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Attempted Bloggery Looks at Proposed New Yorker Cover Art

All this week, Stephen Nadler’s Attempted Bloggery is looking at cover art proposed, but rejected by The New Yorker.  Here’s a portion of a piece submitted by Julian de Miskey.  For the whole piece, and a lot more info, go here.

Book of Interest: Friedman’s Chosen People; A Searle Reject; A Tilley Paperweight

Book of Interest: Friedman’s Chosen People

Due in the Fall from Fantagraphics: a new collection from New Yorker cover artist, Drew Friedman.  From the publisher: Featuring over 100 of Drew Friedman’s hyper-realistic portraits of the greats, the near-greats, and the not-so-greats, created over the past decade. Artists, cartoonists, comedians, musicians, actors, politicians, the famous and the infamous, these chosen people are just that: People chosen to be rendered by the man Boing Boing calls “The greatest living portrait artist.” 

More book info here.      And here’s the link for Mr. Friedman’s website.

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A Rejected Searle Cover

Attempted Bloggery has a really nice post about this beautiful rejected New Yorker cover by Ronald Searle. To see the full cover and so much more, go here.

 

 

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A Tilley Paperweight

Finally, here’s one of my favorite objets d’Tilley: a paperweight sold some years back (still around on various online sites, including Etsy). For the completist, there’s another Tilley-related paperweight available: Eustacia Tilley, R. O. Blechman’s take on Rea Irvin’s creation for the New Yorker‘s inaugural issue. Eustacia was the cover for the magazine’s “Women’s Issue” way back in 1996.

 

Thurber’s Dogs Set to Music; The Spill Responds to a Response; Time Traveling: Saturday Evening Post Cartoons From the 1950s

Thurber’s Dogs Set to Music

Attempted Bloggery has posted this curio: Thurber’s Dogs set to the music of Peter Schickele.  Until yesterday, I’d never heard of this. 

It’s not the first time Thurber’s work has crossed over from print to music. In one of the many high points of Thurber’s career, his best-seller, The Thurber Carnival was transformed into a  a very successful playwith Thurber himself taking the stage.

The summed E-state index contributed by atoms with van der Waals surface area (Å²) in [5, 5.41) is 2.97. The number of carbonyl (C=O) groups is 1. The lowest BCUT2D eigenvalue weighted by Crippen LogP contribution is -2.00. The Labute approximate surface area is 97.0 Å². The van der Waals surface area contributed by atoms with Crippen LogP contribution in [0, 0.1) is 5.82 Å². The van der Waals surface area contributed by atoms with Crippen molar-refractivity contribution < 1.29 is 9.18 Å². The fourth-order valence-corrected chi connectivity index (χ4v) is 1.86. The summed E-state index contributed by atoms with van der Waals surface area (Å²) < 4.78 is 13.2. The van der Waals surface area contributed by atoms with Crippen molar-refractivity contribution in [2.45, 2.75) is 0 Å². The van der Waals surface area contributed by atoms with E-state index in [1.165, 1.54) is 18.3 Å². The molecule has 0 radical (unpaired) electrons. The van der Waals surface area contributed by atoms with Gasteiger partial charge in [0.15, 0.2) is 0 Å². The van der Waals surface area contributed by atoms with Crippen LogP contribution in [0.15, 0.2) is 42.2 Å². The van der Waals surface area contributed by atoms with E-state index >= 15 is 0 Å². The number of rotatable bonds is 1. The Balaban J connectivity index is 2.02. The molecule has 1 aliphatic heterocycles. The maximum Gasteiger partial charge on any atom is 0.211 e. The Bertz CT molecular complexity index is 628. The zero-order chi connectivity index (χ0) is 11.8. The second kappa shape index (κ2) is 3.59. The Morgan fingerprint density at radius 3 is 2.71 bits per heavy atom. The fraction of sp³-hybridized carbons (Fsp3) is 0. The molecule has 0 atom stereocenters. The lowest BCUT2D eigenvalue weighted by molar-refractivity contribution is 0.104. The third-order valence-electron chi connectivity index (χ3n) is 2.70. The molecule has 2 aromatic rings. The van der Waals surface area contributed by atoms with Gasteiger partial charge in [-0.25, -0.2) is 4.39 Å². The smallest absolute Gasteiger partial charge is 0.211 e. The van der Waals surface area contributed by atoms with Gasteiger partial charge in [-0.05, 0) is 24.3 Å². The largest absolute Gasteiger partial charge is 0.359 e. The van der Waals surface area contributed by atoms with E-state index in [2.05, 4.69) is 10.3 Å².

A soundtrack for the show was issued –it includes a booklet of his drawings.

The play won a Special Tony Award in 1960.  Video exists of Thurber accepting the award (with Burgess Meredith). You can see it here (Thurber takes the stage at the 25:50 mark).

 

 

 

 

 

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Blog of Interest

In response to The Spill‘s mention of Arnold Zwicky’s Blog the other day,  Mr. Zwicky posted this on his site:

“Note from Michael Maslin on his Inkspill blog (“New Yorker Cartoonists News and Events”), appearing as a comment on a recent posting of mine here:

As you see, Mr. Zwicky’s blog is “mostly about language”; when it’s about the language of New Yorker cartoons it will be mentioned here

This could get burdensome. I’ve posted here over a hundred times about New Yorker cartoons and covers; these are indexed in a Page on this blog, with subpages for (so far) 25 specific artists…”

Ink Spill’s response to Mr. Zwicky’s response:

Dear Mr. Zwicky,

It is a burden The Spill will happily bear.

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Time-Traveling: Saturday Evening Post Cartoons From the 1950s

Mike Lynch’s has posted Eisenhower-era  Saturday Evening Post cartoons (and a few that appeared in Collier’s) including this one from the late great New Yorker cartoonist,  Barney Tobey.

Here’s Mr. Tobey’s A-Z entry on the Spill:

Barney Tobey (photo above from Think Small, a book of humor produced by Volkswagon) Born in New York City, July, 18, 1906, died March 27, 1989, New York. New Yorker work: 1929 -1986. Essential collection: B. Tobey of The New Yorker (Dodd Mead & Co., 1983)

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Note:  An exhibit of Bob Mankoff’s work will run from July 20 through Oct. 20 at the Charles P. Sifton Gallery in the Theodore Roosevelt United States Courthouse in Brooklyn.